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Pallme König Art Glass

---------------------------------Pallme-König---------------------------------------- In 1888, Josef and Theodor Pallme-König named a new glasshouse after their mother: Elizabethhütte (103), name which is currently used by the Passau Museum in its glass catalogue to identify Pallme-König production. I asked Eddy Scheepers to illuminate this change; he corroborated Truitt’s account, adding that "Elizabethhütte" (or, as called in the catalogue, Glasfabrik Elizabeth) should be used as part of the scientific-ally-substantiated nomenclature, and "Pallme-König" as its popular translation, since both names cover the same production. In this article, I shall be using the latter. In or around 1900, Wilhelm Habel, co-owner of the glassworks, obtained "a patent for a process to produce surface-decorated glass, a special type of decoration with glass threads encircling the vase" (Nedblake 11). After a review of Pallmé-König pieces illustrated in different European catalogues from collections and reference books, one comes to differentiate between merely threaded and "veined" glass. The first rests lightly on the vessel’s surface, usually having been applied in a concentric, regular fashion, and can easily break off. The second is applied in more of a free-form, irregular style, fused deeply into the surface and is more resistant to breakage. Threaded glass was common to practically all Bohemian manufacturers-Loetz, Kralik, Rindskopf and Poschinger among them-, so its presence alone cannot be used to determine provenance. Other structural factors must be accounted for such as shape, the treatment of glass mass, and the way threading is applied. Just as the presence of metallic spotting does not constitute evidence of Loetz manufacture (see Rindskopf article), the presence of threading alone does not constitute evidence of Pallme-König. As to threading, the manner it is applied constitutes, more than anything, the signature of a given manufacturer.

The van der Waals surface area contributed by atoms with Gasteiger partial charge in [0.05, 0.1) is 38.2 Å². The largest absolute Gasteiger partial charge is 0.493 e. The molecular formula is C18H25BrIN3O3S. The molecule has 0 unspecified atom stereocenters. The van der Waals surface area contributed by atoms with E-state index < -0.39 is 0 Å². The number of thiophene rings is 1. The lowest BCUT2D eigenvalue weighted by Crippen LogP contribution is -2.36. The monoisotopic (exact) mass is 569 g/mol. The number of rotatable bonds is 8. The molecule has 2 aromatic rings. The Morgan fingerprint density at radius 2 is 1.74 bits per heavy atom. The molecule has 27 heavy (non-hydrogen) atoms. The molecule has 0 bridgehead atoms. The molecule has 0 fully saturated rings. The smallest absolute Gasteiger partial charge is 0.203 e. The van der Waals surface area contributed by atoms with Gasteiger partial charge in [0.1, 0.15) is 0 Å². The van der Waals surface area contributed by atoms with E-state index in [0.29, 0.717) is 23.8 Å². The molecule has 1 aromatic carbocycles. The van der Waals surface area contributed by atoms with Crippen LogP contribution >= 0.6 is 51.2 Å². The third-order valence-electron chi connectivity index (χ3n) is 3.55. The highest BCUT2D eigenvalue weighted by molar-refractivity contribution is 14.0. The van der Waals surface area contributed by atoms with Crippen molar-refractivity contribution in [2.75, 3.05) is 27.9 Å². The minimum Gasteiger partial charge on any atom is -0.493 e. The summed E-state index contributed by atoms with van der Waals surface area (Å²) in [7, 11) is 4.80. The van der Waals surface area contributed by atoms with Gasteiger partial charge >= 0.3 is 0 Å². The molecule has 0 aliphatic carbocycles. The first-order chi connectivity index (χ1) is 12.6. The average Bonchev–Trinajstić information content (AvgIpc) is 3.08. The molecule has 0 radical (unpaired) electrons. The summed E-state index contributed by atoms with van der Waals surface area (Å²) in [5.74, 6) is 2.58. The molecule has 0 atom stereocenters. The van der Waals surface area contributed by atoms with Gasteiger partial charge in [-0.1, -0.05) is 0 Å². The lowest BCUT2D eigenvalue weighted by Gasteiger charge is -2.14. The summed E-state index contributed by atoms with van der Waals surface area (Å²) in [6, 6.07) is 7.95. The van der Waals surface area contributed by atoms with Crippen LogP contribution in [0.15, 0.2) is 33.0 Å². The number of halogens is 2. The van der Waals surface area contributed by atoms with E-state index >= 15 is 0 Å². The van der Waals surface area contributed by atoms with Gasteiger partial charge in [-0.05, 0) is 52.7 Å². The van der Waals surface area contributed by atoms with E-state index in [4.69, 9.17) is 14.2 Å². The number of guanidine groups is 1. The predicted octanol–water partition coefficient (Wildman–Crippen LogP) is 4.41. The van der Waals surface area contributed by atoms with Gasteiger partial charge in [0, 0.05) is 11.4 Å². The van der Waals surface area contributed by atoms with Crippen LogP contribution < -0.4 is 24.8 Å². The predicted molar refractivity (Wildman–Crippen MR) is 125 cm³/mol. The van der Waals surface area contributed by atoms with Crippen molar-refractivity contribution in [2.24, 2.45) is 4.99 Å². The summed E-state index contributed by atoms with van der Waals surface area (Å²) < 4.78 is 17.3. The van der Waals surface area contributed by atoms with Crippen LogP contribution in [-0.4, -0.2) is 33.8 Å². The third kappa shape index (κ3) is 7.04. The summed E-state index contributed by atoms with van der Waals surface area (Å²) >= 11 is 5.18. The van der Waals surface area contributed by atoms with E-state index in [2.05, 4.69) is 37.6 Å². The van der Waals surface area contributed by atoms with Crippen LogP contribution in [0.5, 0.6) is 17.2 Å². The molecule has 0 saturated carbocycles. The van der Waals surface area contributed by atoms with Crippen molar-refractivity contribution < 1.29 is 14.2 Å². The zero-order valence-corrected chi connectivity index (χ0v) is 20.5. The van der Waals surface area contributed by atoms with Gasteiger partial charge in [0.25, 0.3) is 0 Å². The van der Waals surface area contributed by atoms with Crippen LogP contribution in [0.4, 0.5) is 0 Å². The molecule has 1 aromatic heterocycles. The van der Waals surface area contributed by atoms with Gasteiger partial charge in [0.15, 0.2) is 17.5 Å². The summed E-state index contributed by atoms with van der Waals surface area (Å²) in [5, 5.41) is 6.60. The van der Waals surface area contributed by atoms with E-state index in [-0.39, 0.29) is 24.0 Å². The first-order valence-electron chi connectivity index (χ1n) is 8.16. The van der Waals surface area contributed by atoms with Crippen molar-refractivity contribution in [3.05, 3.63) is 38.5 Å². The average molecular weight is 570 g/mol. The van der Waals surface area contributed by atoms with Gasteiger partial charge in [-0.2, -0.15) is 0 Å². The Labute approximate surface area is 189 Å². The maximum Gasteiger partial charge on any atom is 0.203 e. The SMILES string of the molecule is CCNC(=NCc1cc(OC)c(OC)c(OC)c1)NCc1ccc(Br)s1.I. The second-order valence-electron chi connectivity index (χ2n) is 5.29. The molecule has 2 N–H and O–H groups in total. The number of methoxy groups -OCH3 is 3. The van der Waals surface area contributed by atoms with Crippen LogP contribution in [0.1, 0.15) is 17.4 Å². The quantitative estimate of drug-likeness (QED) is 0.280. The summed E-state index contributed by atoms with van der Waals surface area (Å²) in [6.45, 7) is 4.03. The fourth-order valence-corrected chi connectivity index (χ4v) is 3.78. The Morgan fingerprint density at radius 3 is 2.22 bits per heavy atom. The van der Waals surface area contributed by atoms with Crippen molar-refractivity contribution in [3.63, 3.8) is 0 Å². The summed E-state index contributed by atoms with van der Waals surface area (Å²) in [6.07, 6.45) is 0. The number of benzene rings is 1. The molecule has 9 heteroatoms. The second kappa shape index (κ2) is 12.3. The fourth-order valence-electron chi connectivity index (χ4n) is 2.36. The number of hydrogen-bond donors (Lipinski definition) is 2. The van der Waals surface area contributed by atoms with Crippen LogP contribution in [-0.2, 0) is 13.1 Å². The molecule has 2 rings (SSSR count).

Czech Art Nouveau "Pallme Konig" RED Iridescent Veined Threaded Art Glass Bowl - Art Glassin Art Glass
Art Nouveau, PALLME- KONÏG -- Agua Iridescent with Cobalt Blue Threading, Circa 1900 - Art Glassin Art Glass
Palmer Koning Cranberry Oil Spot, pale Green celadon Ice Bucket"Uranium Glass", Early 20 Century - Art Glassin Art Glass
Art Nouveau Pallme König Iridescent Jar, Circa 1890 - Art Glassin Art Glass